DAMMAM, 21 May — The 200 workers living in a labor camp near Dammam railway station, whose plight was brought to light last week by Arab News, had a pleasant surprise on the day the article appeared: a team from the company came to inspect the substandard accommodation, and started the process of making it fit to live in.
And yesterday the chairman of the company himself visited the camp to personally promise the workers that their living conditions will be improved without delay.
“We have been assured that the generators will be switched on during the daytime as well,” an Indian laborer working at the maintenance and cleaning company in Dammam told this reporter.
The company has a contract for Dammam Industrial City I.
Arab News had discovered that the management was switching on the generators, the sole source of power at the camp, only during night hours, and that the laborers who work the night shift and so sleep during the day were having to do so in what amounted to a furnace.
The temperature in Dammam during the summer can reach 50 degrees Celsius.
On Saturday morning, following the Arab News expose, a company inspection team visited the camp and made detailed inquiries about the living conditions there. They even asked the residents to list their grievances, and to suggest how their problems could be remedied.
And then the cleaning began.
An inside source at the company told Arab News that the chairman had only learned about the appalling living conditions after he read about them on this page.
However, when asked for an official comment, the company refused to discuss the camp or any of the related issues.
When this reporter revisited the camp yesterday, the residents were in an almost festive mood, and were themselves seen helping their colleagues who had arrived to initiate the cleanup.
“We never expected things to change so dramatically after approaching your newspaper. It shows that our boss is a good man. I was always convinced that we were living like animals only because he was unaware of the fact,” said Minhajul, one of the residents.
The article provoked a wave of telephone calls, faxes and e-mails from laborers suffering similar exploitation.
In one of them, workers at an industry in Dammam Industrial City II complained that their company has distributed only four air conditioners to 65 Indian workers, who share four rooms in groups of 16.
In the Ahsa region, the vast majority of agricultural workers have not visited their native countries for years.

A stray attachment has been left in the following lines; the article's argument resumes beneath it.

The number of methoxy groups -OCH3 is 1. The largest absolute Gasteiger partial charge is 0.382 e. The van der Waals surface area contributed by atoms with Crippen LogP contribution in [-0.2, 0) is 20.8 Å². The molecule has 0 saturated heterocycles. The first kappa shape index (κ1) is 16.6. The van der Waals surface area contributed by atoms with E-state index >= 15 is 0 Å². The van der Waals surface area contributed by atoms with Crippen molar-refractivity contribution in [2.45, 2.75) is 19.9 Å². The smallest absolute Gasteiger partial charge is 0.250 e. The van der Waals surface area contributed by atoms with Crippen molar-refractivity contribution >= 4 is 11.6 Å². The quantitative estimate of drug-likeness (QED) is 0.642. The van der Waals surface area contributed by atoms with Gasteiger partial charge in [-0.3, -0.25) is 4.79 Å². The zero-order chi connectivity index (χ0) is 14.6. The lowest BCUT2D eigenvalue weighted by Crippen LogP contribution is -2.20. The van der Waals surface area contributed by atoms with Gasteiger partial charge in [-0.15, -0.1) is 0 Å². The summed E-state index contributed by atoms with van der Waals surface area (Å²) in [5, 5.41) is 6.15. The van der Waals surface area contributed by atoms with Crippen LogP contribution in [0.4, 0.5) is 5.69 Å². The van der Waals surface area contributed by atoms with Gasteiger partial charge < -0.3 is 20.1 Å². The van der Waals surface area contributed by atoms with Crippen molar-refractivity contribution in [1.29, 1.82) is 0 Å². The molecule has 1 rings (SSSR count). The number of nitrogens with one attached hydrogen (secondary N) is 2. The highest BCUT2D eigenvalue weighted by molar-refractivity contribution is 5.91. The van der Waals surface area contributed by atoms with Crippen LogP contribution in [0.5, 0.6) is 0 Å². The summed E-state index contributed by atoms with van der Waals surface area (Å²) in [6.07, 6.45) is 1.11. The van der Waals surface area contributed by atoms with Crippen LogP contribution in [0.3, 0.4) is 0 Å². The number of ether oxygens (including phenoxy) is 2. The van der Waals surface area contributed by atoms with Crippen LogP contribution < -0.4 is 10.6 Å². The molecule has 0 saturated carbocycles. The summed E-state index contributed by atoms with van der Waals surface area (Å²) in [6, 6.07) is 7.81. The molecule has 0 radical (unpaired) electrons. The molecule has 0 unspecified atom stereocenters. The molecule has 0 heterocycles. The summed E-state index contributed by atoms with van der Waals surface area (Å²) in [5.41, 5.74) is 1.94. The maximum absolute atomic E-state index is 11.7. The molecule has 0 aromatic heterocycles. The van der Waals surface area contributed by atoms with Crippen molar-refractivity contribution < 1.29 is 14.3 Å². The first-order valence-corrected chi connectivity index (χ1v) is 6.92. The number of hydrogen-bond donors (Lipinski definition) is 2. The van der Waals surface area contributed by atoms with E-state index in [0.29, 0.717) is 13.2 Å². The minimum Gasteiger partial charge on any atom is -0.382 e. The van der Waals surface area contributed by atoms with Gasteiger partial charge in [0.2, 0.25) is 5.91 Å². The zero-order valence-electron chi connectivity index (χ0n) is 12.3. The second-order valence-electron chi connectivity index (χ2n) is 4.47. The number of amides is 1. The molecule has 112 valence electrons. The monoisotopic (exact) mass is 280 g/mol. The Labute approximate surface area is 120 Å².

One Indian worker told Arab News that he has not seen his home village in the north Indian state of Bihar for the past seven years.
All these laborers claim to be victims of greed and cruelty on the part of their Saudi sponsors.
And as if to add insult to injury, a number of them have not even been provided with iqamas, which means that their miserable stay here in the Kingdom is on an entirely illegal footing.
Passport officials have arrested many of the laborers, but their sponsors got them released by using their wasta (influence).
“To me, going to jail was a blessing in disguise. I prayed that I would be deported. But we were released to our sponsors after they promised they would provide us with an iqama,” said Ansar, a laborer working in a village, 27 kilometers from Ahsa.
Many of the agricultural workers have not been paid their salaries for months, and in some cases for more than a year.
“To whom can we complain? We sent a number of letters to the Indian Embassy, but they didn’t even bother to respond,” said Haji Ahmad of Kerala, who has been working at a farm for three years.
The swift action by the manager of the camp near Dammam’s railway station has nevertheless given some hope to these exploited laborers, who are again appealing to the concerned authorities to take action against their sponsors.
The passport office has been taking action against defaulting sponsors, and many of them have been heavily fined. It has also handed down verdicts in favor of laborers deprived of their salaries.
In a number of cases, the labor courts advised the sponsors to release their staff so that they can search for a better job.
And on certain occasions the police have even been instructed to make sure the defaulting sponsors pay outstanding salaries.
Now the authorities need to do their utmost to keep up the momentum.